One of the lesser known Japanese concepts is Omotenashi. Which 3 lessons for service desks can be drawn from this concept?
During this years’ football World Cup, Japanese culture became an area of interests. The images of Blue Samurai supporters cleaning up the stands after the game were viewed by many. It seemed like an inconceivable notion to us, but to the Japanese supporters, it was the most natural thing in the world. And there’s more.
Omotenashi as an example of service excellence
In the winter of 2017, I went on holiday to my second home country of Japan. After three different flights, I finally made it to Sapporo airport, near Siberia. After customs, I encountered a number of desks for renting SIM cards.
The lady behind the desk spoke perfectly decent English and helped me incredibly quickly. She asked for my passport and then filled out my name and other personal details on the contract form herself; all I needed to do was add my address and then sign the form. She then worked my mobile phone like a pro to replaced my Dutch SIM with a Japanese one. She turned my phone back on, had me enter my code, and then tested the phone for me to make sure it was working properly. She then put my old SIM in a little bag and handed me back the phone, bag, and contract.
The whole process took a few minutes at most. She then asked me what I’d like to do next at the airport. I told her I wanted to take the train into town. She asked me if I already had a Japan Rail Pass (I did) and then directed me to the right desk for using said pass to buy tickets, without me ever having asked her for directions.
Why is this a good example for service desks?
This type of desk is one that you would rather not need to go to at all, just like a service desk. I would have preferred to magically teleport to my hotel and get straight to enjoying a traditional Japanese bath (in the nude). And I would prefer to have a functioning headset right away, instead of having to ask our IT service desk for aid when my current headset gives out.
What is Omotenashi?
What is the philosophy behind this excellent service in Japan? Allow me to explain the main concept.
You will be hearing it a lot more when the Olympic Games travel to Tokyo in 2020: Omotenashi. The term first became known outside of Japan when it was used in the country's Olympic Bid. Omotenashi is as old as Japan’s ancient tea ceremony tradition, but outside of its country of origins, the concept is so poorly known that it doesn’t even have a Wikipedia page.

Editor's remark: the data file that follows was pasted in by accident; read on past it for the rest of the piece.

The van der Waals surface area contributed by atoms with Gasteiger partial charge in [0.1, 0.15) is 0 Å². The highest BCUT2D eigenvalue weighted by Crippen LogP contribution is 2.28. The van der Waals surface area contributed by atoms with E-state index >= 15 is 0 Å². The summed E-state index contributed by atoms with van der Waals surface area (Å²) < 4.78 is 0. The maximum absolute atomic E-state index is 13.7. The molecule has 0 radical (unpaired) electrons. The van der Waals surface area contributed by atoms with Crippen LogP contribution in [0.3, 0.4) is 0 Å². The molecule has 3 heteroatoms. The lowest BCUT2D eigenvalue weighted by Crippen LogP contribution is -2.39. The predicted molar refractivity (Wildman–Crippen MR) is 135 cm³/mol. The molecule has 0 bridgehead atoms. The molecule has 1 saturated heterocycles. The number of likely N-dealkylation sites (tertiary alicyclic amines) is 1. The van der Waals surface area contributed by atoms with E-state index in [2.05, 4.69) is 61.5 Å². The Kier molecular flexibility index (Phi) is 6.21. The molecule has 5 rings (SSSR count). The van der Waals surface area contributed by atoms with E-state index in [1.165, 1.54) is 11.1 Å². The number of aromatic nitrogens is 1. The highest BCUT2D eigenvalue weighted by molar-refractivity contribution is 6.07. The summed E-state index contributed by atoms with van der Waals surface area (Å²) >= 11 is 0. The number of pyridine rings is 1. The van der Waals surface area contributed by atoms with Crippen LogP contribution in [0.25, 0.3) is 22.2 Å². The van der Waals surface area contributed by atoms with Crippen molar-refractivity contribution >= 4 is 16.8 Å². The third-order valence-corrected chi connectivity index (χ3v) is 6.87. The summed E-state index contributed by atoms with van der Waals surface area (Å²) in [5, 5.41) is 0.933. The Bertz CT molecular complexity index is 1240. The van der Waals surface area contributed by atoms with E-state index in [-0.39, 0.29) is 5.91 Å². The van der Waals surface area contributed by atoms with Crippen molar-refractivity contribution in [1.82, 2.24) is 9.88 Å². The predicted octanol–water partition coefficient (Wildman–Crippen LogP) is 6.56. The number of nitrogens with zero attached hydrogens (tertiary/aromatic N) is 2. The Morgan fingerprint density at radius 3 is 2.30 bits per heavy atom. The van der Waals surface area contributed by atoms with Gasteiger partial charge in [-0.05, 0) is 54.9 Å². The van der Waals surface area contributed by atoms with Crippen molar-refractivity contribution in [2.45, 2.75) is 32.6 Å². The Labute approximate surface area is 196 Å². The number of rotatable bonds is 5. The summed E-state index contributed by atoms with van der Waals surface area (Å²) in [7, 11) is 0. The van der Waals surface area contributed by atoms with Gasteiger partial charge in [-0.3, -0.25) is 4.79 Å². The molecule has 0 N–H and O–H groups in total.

Omotenashi (おもてなし) is hard to translate, like other Japanese terms like ‘sushi’ and ‘sumo’. It comes down to the following three core values:
- Anticipate the customer needs completely; as shown by how the SIM card desk is also able to help me get to my hotel quickly afterwards.
- Attention to detail: Japanese quality is famous all over the world, for precisely this reason.
- Genuinely appreciate the fact that the customer came to you; this is the reason why the practice of tipping to reward hospitality does not exist in Japan.
Translating Omotenashi to benefit your service desk
How can service desks put this concept into practice? If you are aiming for service excellence, try to incorporate each of the three core values of Omotenashi into your service delivery. For example, consider my experience at our Shared Service Point when my headset suddenly gave out last week.
1. Anticipate the customer needs completely
My colleague in IT knew that the fastest solution would be to take my laptop and figure things out that way, but she also realized that I would not be able to go without it. Instead, she asked me when I would be having lunch, so that she could fix the problem then without my work having to suffer. Obviously, I was also feeling lots of frustration that I needed to express – why is it that technology sometimes just stops gives out on us? It was great to see that my colleague in IT felt equally frustrated; we grumbled about Microsoft together for a moment, which made me feel like I myself was not the problem (instead of hearing that dreaded term, ‘user error’).
2. Attention to detail
My IT colleague didn’t just examine the symptoms and then resolved those; she looked for the actual cause as well. The cause might actually be a generic one, meaning that it might reoccur with other people and other headsets. If, instead of quickly fixing each problem as it presents itself, you take a more in-depth and broad approach, you will be able to prevent more wide-spread problems from manifesting themselves.
3. Genuinely appreciate the fact that the customer came to you
I was greeted by name – our Shared Service Point made me feel like they enjoyed me stopping by, instead of making me feel like I was keeping them from more important work.
More inspiration for achieving great Customer Experience
You don’t need to go so far as to bow to your clients, but giving customers that ‘red carpet feeling’, as Lexus puts it, is not that difficult if you just take care of things properly. Good luck!
If you are looking for more inspiration, rest assured; you won’t have to wait until the Summer Olympics of 2020. We have some content for you to help you on your way:
- Blog: What does Customer Experience mean to the Service Desk?
- Blog: 6 ways to improve your Service Desk customer service
- E-book: Putting your customers first